Monday, October 11, 2010

An interview with Ilan Stavans, editor of The Norton Anthology of Latino Literature

Ilan Stavans, a native of Mexico City, is the Lewis-Sebring Professor in Latin American and Latino Culture at Amherst College. An award-winning writer and public television host, his books include Growing Up Latino, The Hispanic Condition, The Disappearance: A Novella and Stories, and Spanglish. He is the recipient of numerous honors-including an Emmy nomination, a Guggenheim Fellowship, the Latino Literature Prize, the Antonia Pantoja Award, and Chile's Presidential Medal. For many years he was host of the PBS show La Plaza: Conversations with Ilan Stavans.

Stavans is also the general editor of the long-awaited The Norton Anthology of Latino Literature (hardcover, $59.95). The team of editors includes some of our finest scholars of Latino literature: Edna Acosta-Belén (University at Albany, SUNY), Harold Augenbraum (National Book Foundation), María Herrera-Sobek (University of California, Santa Barbara), Rolando Hinojosa (University of Texas, Austin), and Gustavo Pérez-Firmat (Columbia University).

Stavans kindly agreed to take some time to chat with La Bloga about this new anthology.

DANIEL OLIVAS: The Norton Anthology of Latino Literature was thirteen years in the making and spans five centuries with the work of 201 writers. It seems that before you and your co-editors could even begin this tremendous endeavor, you had to define two terms: “Latino” and “literature.”

ILAN STAVANS: The terms are at the core of the endeavor which during the in-house production process came to be known as “NALL.” The preface to the anthology ponders the various appellations of the Latino minority over time, including Spanish-speaking people, Hispanics, and hispanos, and how each of these appellations fits into a particular historical context. Nowadays, newspapers like The New York Times, The Washington Post, and The Los Angeles Times oscillate, within the same article, between Hispanics and Latinos. In NALL the editorial team endorsed the name preferred by the community itself, not the one coming from governmental sources. Personally, I’m less interested in why “Latino” is better than in the forces that keep “the name game” generating so much heat. It seems to me that the ambivalence we feel toward how we should be called is a testament to our never-ending search for a collective identity.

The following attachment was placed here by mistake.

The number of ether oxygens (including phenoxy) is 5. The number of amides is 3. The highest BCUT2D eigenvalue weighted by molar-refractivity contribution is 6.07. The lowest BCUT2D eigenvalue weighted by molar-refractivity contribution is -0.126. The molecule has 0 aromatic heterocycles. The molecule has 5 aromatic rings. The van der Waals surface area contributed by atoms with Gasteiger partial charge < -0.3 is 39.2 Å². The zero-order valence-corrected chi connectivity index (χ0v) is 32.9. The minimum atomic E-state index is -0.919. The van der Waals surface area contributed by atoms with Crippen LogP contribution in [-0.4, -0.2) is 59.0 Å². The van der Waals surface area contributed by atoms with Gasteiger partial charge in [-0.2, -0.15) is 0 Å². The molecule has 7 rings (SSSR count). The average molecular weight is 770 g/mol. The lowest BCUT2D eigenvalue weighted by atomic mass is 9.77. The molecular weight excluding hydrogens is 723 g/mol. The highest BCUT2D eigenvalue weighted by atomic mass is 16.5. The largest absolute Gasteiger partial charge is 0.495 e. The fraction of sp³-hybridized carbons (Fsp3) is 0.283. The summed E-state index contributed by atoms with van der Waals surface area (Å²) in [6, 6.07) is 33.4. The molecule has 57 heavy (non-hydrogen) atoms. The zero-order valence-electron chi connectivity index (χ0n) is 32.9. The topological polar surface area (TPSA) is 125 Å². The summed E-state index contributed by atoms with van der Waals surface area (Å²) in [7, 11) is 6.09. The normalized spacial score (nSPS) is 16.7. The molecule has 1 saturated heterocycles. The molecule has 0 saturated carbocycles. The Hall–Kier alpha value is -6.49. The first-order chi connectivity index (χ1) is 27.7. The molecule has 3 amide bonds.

As for the term “literature,” NALL is open-minded. The anthology not only features short stories, poems, plays, essays, and fragments of longer fiction narratives. It also contains cartoons, blogs, letters, lyrics, dichos, folktales, chistes, children’s songs, and political treaties, among other items. In other words, the entries cross freely the artificial border between so-called high-brow and pop lit.

DO: How did you and the other editors divide up the work? Were there many controversies over who or what should be included?

IS: NALL has more than 2,600 pages. The total number of words is 1,403,804. It includes 3,271 footnotes. The content, organized chronologically, is divided into six major sections, the fifth of which is by far the longest: Colonization (1537-1810), Annexations (1811-1898), Acculturation (1899-1945), Upheaval (1946-1979), Into the Mainstream (1980-present), and Popular Dimensions. The last section features historical documents and essays by prominent Latin American writers on Latinos or life in the United States. NALL includes two alternate tables of content: the first reflects the sequence of the material from beginning to end; the second agglutinates entries by nation of origin: Mexican-Americans, Puerto Ricans in the mainland, Cuban-Americans, Central and South Americans, Spaniards, etc.

I was lucky to work with a first-rate editorial team of specialists in various fields: Edna Acosta-Belén (SUNY–Albany) was in charge of Puerto Rican literature in the island and the mainland; Harold Augenbraum (National Book Foundation), of nineteenth-century literature and Dominican American literature; María Herrera-Sobek (UC–Santa Barbara), of colonial literature; Rolando Hinojosa (UT–Austin), of Mexican American literature; and Gustavo Pérez Firmat (Columbia University), of Cuban American literature.